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  • I knew that class test would be held at 11:00 AM.
  • I knew that there was class test at 11:00 AM.

What are the differences between them? Do they mean same meaning?

  • Using "was" does not indicate probability. BTW, "the/a class test". – user3169 Dec 2 '15 at 5:06
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(Firstly - class test requires an article: the definite article, "the"; or the indefinite article, "a".)

I knew that the class test would be held at 11:00 AM.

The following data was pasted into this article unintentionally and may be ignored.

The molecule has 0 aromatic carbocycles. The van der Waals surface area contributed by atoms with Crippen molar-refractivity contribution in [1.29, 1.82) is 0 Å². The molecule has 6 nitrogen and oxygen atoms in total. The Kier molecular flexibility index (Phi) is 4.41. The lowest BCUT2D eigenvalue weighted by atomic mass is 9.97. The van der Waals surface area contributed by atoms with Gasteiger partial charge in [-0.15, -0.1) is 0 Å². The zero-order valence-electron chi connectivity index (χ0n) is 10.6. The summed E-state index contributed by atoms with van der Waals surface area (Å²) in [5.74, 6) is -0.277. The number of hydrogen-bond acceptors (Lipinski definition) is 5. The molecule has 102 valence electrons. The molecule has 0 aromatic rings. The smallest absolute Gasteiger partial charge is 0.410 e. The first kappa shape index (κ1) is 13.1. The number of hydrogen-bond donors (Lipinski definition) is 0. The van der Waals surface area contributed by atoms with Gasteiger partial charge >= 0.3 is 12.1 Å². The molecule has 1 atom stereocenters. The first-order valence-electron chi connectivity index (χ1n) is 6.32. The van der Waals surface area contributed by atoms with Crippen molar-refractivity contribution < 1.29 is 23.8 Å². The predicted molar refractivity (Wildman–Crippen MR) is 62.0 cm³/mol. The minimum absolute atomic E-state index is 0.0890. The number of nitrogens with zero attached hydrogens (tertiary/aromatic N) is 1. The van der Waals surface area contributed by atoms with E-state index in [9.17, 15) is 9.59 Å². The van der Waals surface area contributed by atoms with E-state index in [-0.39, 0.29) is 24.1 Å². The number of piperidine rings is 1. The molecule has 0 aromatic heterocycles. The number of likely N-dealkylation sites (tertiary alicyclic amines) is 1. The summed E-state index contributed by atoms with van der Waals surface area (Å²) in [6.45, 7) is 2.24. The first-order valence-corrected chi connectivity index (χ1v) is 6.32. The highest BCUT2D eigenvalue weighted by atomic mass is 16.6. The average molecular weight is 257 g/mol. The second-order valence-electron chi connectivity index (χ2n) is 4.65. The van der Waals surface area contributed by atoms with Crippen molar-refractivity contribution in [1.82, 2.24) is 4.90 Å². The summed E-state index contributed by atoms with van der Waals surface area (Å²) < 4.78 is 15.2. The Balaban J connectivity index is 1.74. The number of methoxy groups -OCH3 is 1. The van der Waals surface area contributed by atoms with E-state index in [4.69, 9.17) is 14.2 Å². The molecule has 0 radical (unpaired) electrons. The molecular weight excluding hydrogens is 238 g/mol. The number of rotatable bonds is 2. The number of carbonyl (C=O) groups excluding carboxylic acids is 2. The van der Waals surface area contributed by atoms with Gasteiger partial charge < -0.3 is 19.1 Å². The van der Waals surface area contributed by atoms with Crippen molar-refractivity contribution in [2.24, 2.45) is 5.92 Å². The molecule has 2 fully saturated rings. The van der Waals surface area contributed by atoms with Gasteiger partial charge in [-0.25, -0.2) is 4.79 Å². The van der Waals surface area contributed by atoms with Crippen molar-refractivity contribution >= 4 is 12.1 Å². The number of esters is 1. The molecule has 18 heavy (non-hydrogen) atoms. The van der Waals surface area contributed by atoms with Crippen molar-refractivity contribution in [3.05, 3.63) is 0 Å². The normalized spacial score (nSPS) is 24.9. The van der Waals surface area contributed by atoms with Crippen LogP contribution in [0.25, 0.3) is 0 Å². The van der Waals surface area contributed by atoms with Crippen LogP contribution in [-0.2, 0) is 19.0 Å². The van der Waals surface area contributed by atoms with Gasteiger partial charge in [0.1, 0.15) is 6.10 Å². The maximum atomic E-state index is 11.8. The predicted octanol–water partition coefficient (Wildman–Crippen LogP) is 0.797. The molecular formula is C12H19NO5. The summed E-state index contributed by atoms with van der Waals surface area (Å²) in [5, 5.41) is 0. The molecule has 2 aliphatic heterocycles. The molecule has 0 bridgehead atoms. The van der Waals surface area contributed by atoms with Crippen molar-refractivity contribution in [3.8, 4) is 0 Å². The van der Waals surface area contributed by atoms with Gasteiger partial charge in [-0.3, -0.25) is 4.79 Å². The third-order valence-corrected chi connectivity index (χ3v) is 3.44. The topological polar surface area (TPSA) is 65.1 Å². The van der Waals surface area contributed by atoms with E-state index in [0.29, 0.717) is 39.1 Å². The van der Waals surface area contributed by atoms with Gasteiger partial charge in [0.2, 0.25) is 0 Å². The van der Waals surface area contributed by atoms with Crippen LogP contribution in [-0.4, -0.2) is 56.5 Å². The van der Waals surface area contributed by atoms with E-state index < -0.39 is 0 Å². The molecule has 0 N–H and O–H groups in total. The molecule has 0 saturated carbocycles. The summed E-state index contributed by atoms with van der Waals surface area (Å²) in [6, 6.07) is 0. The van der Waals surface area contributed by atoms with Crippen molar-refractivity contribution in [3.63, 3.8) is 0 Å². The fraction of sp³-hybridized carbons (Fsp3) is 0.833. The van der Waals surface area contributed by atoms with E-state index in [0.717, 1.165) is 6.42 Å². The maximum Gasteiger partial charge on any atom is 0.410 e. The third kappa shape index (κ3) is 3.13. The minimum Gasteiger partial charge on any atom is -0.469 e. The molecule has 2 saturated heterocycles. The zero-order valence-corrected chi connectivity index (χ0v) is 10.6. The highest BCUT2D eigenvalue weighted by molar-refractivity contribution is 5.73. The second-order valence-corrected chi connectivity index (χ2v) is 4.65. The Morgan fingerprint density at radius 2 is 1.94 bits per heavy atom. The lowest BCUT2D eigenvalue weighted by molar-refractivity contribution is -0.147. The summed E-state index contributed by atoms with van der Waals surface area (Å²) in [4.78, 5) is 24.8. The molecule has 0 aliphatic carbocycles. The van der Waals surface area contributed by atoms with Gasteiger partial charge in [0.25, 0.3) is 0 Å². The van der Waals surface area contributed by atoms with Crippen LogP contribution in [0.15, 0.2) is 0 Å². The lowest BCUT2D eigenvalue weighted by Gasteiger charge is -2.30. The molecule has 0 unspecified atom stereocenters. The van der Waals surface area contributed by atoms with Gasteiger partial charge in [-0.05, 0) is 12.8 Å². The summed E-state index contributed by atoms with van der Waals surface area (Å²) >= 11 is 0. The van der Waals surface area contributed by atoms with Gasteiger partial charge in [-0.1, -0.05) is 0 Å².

This is in essence a statement of what you believed in the past. In the past, you believed that, at a moment which was then in the future but which is now in the past, a class test was going to be held.

I knew that there was [going to be] a class test at 11:00 AM.

Back in the past I was certain either that a class test was happening at that same time, or that a class test had already happened at an even earlier moment in time

I knew that there would be a class test at 11:00 AM.

I knew, back in the past, that there was going to be a class test in my then future, which is now also the past.

The British Council's web site (link) says

... would is the past tense form of will. Because it is a past tense it is used:

to talk about the past.
to talk about hypotheses – things that are imagined rather than true.
for politeness.

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